This much I know In advance of an exhibition at DIFC in Dubai, starting July 24, the Abu Dhabi-based jeweller Azza al Qubaisi talks about craft, passion and gems.
'I like working with my hands'
In advance of an exhibition at DIFC in Dubai, starting July 24, the Abu Dhabi-based jeweller Azza al Qubaisi talks about craft, passion and gems. I didn't know I wanted to be a jeweller at first. I travelled to England to continue my academic studies. I'd been painting, sketching, collecting things and taking pictures for many years as a teenager, but I never realised that it could be a profession. Here, it's not considered to be a profession, so it was a hobby for me. But when I did my A-levels I stopped biology and maths and focused on my art. I was accepted at Chelsea College of Art & Design for my foundation year, because by then I knew I wanted to be an artist, but I knew painting was not enough for me - I liked working with my hands and I like texture and paints. So I did a BA in jewellery design and allied crafts at London Guildhall University.
To me, jewellery is sculpture on a small scale that you actually interact with. It has a philosophy, it has an idea, it has my sketches... When I returned from London, I actually thought that people would really go for my jewellery and love it, and enjoy the fact that I'm a local working with my hands. I came back in 2002 and my dad supported my project, renting my flat for me, but other people laughed at it - educated people. "What do you do? Jewellery? You work with your hands? That's what you did in England for five years? You wasted your dad's money?"
My close family loved what I did, and while some of them felt it was quite weird as a job, they didn't laugh at me because they knew how stubborn I am. The people that really found it hard to understand were the people that didn't really know me: they thought I was weird and I wasted my life, it should have been a hobby and not a career. I think if I was the person I am now, I wouldn't have been able to make it. I never give up, but it pulls you down, puts you in a place where you can't even move.
People here didn't like my work at all. They assumed that my jewellery was very English or very European, and I said no, I'm not working with their designs, I'm working with my feelings: these are contemporary Emirati designs. When I first did an exhibition in April 2004 at Abu Dhabi Cultural Foundation it pulled me up again, because I met people who were talking about my work, and I realised that my work is so transparent that people can feel it, I don't have to talk about it. I felt so happy.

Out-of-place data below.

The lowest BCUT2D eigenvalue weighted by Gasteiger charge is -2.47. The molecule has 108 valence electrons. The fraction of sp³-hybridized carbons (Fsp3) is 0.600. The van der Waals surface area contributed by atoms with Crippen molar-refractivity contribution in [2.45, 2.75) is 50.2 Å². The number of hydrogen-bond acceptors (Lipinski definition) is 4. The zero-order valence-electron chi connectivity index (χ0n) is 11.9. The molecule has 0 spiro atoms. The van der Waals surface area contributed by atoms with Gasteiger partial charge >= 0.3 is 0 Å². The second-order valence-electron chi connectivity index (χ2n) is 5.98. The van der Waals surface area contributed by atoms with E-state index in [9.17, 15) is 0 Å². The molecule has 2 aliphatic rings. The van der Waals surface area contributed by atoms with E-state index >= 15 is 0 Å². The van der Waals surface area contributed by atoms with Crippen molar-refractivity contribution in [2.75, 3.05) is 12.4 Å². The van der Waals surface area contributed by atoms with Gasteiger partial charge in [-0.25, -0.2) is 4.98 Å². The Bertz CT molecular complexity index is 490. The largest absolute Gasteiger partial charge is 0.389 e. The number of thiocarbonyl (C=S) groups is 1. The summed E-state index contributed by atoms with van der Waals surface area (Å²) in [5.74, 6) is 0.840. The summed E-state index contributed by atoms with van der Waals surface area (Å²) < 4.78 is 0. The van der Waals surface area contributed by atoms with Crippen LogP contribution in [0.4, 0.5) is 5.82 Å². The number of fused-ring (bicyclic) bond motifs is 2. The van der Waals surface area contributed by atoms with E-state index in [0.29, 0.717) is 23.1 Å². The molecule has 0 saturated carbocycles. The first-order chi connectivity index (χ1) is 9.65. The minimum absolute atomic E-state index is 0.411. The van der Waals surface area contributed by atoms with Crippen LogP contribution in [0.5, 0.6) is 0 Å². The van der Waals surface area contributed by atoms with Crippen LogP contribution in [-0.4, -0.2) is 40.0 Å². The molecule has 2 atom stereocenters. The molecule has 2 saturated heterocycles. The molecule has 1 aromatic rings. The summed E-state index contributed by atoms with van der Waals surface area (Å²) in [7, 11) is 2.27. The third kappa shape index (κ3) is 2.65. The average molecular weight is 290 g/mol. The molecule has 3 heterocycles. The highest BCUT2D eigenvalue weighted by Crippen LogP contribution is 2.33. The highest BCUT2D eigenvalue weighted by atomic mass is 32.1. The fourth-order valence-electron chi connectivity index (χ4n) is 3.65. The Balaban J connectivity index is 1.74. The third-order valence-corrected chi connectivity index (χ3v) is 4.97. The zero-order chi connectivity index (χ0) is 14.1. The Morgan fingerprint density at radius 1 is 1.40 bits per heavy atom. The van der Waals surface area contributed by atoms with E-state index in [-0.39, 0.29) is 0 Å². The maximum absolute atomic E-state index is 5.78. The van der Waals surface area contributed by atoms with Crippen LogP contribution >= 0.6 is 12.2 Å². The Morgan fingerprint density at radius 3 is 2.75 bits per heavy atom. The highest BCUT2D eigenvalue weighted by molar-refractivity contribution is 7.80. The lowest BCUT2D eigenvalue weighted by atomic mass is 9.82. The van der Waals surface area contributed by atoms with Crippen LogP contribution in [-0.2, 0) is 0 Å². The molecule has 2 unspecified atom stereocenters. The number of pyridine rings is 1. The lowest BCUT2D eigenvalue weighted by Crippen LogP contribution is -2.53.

The Finnish ambassador came to my first exhibition and he felt that this work expressed the UAE's nature, which a lot of people don't reflect - they reflect the buildings and the high-rises, but they don't see the beauty of nature. To many it's a hot desert country, but to me it's a hot beautiful desert country, which I love and I didn't even feel until I left the country for five years. It's when you're out of the box that you start looking at what you have.
I have a shop in Khan Murjan at Wafi City, but my work is not about selling - it's about expressing my love of nature and how people should start thinking about energy, the environment, climate change... We're a spoiled generation because we don't think about, say, where the milk came from: the milk does not come from a carton or a plastic bottle, it comes from a cow. We're used to ready things, easy things; we don't think what effects things have.
The issue of the environment has been engraved deep into my soul. My dad is an academic and growing up I used to meet professors who were talking about water rising 15 years ago, and people used to laugh at that, but it's no longer a fiction - it's a reality. He's working with Unesco in producing the Encyclopaedia of Life Systems Sciences. But the environment has been the thing that flamed his passion. I saw all that when he was young by travelling with him. He was also passionate about gemstones - he's a great collector of amethysts, opals, some diamonds. We're not very friendly together because we argue a lot, but he likes the way I think, and he makes it clear to me indirectly. When I'm short of money he's there for me. He depends a lot as well on taking my opinion in many things.